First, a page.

Antique dealers may respond hopefully to dusty bits in attics, but true cooks palpitate over even more curious oddments: mushroom and tomato skins, fowl carcasses, tender celery leaves, fish heads, knucklebones, and chicken feet. These are just a few of the treasures for the stockpot–that magic source from which comes the telling character of the cuisine. (more…)

Friday is Buy Nothing Day

November 25, 2009

Buy Nothing Day is coming up, in case you forgot: the annual 24-hour moratorium on consumer spending, celebrated by people in over 65 countries, when more and more folks are saving money and avoiding the Christmas shopping crowds. Oh, and it’s the Day after Thanksgiving.

American Buy Nothing Day is Nov 27 this year, but overseas it is Nov 28.

Here’s how Adbusters recommends to take the plunge in buying nothing:

You know what they say: a journey of a thousand miles starts with a single step. You feel that things are falling apart – the temperature rising, the oceans churning, the global economy heaving – why not do something? Take just one small step toward a more just and sustainable future. Make a pact with yourself: go on a consumer fast. Lock up your credit cards, put away your cash and opt out of the capitalist spectacle. You may find that it’s harder than you think, that the impulse to buy is more ingrained in you than you ever realized. But you will persist and you will transcend – perhaps reaching the kind of epiphany that can change the world.

Of course, just expelling the demons of consumerism without filling the shell with abundant living is dangerous (as Jesus said). So Kendra Juskus, of Flourish, has posted some great ideas for what to do on and after the day the world calls Black Friday (so named because marks the transition of retailers balance sheets from being “in the red” to being “in the black”). In “Curing the Black Friday Blues,” she writes:

A coalition of Black Friday resisters is emerging, and its efforts are galvanizing folks to savor the un-buyable joys of the holiday season by creating gifts, purchasing gifts that support good work and ministry throughout the world, buying fairly made products, or buying nothing at all.

And also on the Flourish website is a fun, FREE, creative, nature activity for your beautiful Friday walk, when everyone else is in the shopping mall fighting for bargains. Send us a photo of your land art and we’ll post it on the web for others to see.

So take Friday off, not just from work, but from the treadmill of consumption that threatens to undermine the economy, our families, and the very planet itself.

Give thanks to the Lord this Thanksgiving (the real Earth Day).

This post will appear this week as part of ESA’s ePistle newsletter.

News story on Southeastern Baptist Creation Care Conference

November 18, 2009

Lauren Crane of Southeastern Baptist Theological Seminary wrote a synopsis of the conference I spoke at October 31 and November 1. The conference was called Creation Care: A Theology of Creation Stewardship.

…Saturday morning of the conference, Rusty Pritchard, a resource economist and the president and co-founder of Flourish, an environmental stewardship organization that equips churches to care for creation in ways that love God and help people, closed the conference by offering suggestions as to how Christians ought to respond to the creation care issues.

“I have become convinced more and more that the way we live is not just unsustainable, or bad for the planet, but it’s less than human,” Pritchard said. “God delights in his creatures. How can we delight in creation if we pay them no mind? Creation stewardship functions best when it arises organically from a love and respect for creation, but this passion is not self-generating. Somehow, in our fallen state, we don’t automatically love the things that God created good. This is a judgment on us, and not on God.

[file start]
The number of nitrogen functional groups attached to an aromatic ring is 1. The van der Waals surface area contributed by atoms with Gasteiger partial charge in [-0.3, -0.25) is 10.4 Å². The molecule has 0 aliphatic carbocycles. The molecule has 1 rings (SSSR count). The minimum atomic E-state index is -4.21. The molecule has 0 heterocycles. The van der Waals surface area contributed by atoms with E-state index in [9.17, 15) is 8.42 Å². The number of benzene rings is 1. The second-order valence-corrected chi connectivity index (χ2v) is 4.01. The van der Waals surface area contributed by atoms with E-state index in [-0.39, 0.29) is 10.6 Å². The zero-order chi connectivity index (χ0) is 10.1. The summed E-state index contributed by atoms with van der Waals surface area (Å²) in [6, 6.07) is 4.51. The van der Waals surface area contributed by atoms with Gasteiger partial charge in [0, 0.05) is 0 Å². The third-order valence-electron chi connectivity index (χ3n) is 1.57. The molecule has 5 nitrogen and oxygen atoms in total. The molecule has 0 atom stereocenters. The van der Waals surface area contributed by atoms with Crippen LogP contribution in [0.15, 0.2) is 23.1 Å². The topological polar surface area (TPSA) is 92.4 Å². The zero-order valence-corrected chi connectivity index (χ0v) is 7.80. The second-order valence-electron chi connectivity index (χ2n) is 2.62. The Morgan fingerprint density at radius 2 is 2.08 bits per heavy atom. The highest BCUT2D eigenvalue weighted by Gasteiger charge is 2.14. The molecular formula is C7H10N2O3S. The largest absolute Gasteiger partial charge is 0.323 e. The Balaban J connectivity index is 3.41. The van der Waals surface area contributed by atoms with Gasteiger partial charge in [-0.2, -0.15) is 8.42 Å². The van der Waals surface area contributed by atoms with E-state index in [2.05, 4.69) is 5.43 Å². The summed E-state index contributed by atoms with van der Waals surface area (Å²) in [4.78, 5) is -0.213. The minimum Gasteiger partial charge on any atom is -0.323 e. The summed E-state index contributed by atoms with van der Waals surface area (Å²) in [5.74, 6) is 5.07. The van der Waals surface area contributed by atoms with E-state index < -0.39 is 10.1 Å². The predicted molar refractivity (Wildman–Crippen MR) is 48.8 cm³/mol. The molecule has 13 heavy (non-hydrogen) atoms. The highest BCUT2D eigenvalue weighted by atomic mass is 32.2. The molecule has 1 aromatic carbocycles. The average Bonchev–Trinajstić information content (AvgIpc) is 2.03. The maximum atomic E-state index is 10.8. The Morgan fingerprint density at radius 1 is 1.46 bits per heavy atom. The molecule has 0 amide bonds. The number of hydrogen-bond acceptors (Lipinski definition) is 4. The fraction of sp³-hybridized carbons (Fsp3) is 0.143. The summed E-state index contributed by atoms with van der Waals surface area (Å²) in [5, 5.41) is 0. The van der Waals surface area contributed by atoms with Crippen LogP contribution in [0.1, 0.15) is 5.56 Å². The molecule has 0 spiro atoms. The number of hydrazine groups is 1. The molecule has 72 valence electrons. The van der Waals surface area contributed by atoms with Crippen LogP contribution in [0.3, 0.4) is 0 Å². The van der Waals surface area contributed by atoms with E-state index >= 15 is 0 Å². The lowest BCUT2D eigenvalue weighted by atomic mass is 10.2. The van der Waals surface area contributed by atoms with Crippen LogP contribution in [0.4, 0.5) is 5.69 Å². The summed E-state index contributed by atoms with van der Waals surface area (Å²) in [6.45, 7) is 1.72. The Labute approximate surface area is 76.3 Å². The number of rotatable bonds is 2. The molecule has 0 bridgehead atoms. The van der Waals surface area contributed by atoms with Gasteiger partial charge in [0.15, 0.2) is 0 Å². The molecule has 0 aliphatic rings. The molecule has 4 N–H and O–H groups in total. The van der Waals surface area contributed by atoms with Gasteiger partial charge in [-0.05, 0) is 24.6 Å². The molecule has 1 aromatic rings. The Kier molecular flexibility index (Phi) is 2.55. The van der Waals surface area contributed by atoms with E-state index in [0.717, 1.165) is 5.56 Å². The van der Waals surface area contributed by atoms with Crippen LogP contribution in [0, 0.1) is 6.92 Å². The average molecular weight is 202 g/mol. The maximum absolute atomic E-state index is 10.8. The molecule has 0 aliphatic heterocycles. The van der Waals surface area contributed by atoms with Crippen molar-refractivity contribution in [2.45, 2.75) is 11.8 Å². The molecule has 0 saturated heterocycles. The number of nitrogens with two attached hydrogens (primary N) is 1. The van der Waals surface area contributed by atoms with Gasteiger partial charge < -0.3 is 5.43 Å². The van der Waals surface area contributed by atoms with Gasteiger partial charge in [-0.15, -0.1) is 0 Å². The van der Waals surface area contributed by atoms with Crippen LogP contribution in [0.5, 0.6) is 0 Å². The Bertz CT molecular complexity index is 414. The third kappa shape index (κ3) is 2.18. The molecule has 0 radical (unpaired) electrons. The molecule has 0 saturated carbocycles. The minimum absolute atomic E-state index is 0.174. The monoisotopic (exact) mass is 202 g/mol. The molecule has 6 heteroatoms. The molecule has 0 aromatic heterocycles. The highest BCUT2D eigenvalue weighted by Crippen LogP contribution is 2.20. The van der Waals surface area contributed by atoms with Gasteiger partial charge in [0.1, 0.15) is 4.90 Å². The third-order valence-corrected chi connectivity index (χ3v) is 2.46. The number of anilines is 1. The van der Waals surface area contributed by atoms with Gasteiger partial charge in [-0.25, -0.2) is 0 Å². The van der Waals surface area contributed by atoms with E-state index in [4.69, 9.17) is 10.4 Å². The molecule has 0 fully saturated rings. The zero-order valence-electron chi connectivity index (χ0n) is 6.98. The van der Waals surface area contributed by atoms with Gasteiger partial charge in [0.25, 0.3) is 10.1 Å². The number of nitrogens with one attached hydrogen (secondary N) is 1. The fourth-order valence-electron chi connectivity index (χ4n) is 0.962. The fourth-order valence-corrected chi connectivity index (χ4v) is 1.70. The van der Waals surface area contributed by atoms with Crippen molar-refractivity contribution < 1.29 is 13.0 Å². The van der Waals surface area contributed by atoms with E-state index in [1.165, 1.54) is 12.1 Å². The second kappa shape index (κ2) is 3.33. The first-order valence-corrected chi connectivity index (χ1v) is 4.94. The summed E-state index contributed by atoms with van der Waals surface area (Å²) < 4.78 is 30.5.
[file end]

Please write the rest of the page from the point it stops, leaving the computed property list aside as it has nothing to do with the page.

“We have to cultivate a love for the creatures God created,” Pritchard said. “Do we look at creation? Do we examine it? Do we live in it? Most of us don’t . We need to move – not from respect to reverence (for creation) – but to start with a different “r” which is regard.”

That last observation was inspired by Robert Kingsolver, Dean of the College of Arts and Sciences at Bellarmine University in Louisville, Kentucky. He got me thinking about our lack of regard for creation over a year ago with a remark he made at Maryville College, and it has come to frame my own diagnosis of why we fail at creation care. We’re not even looking at creation, most of the time. Many of us recognize only a tiny fraction of the birds and trees in our own gardens. How can we love and care for what we only rarely encounter?

Waterproof Bible arrived

October 20, 2009
NIV Waterproof Bible

NIV Waterproof Bible

Hot (well, at least still-warm) off the press, my NIV Waterproof Bible was opened today. Flourish friend Bobby Bardin at Bardin & Marsee Publishing sent it a couple of weeks ago, but I’ve been on the road nearly non-stop. I’m glad to have it now and start using it. They’ve got a range of waterproof bible products–check out their catalog.

Is it really waterproof? I saw Bobby’s exhibit at the Catalyst Conference in Atlanta last week, (more…)

Social justice and reduced calcification in planktonic foraminifera

April 1, 2009

So, you may be asking yourself, what does reduced calcification in modern Southern Ocean planktonic foraminifera have to with social justice? You can either read the study yourself (entitled "Reduced Calcification in Modern Southern Ocean Planktonic Foraminifera"), or read on in this post!

Excessive carbon dioxide in the atmosphere doesn't stay put, thankfully. Various processes in the earth's systems remove carbon from the atmosphere, and these mechanisms have kept atmospheric carbon dioxide levels pretty stable for a long period of time. Everyone knows by now that plants take up carbon dioxide. But oceans absorb a lot more, and there is new evidence that one of the biological pumps removing CO2 from the atmosphere is giving out.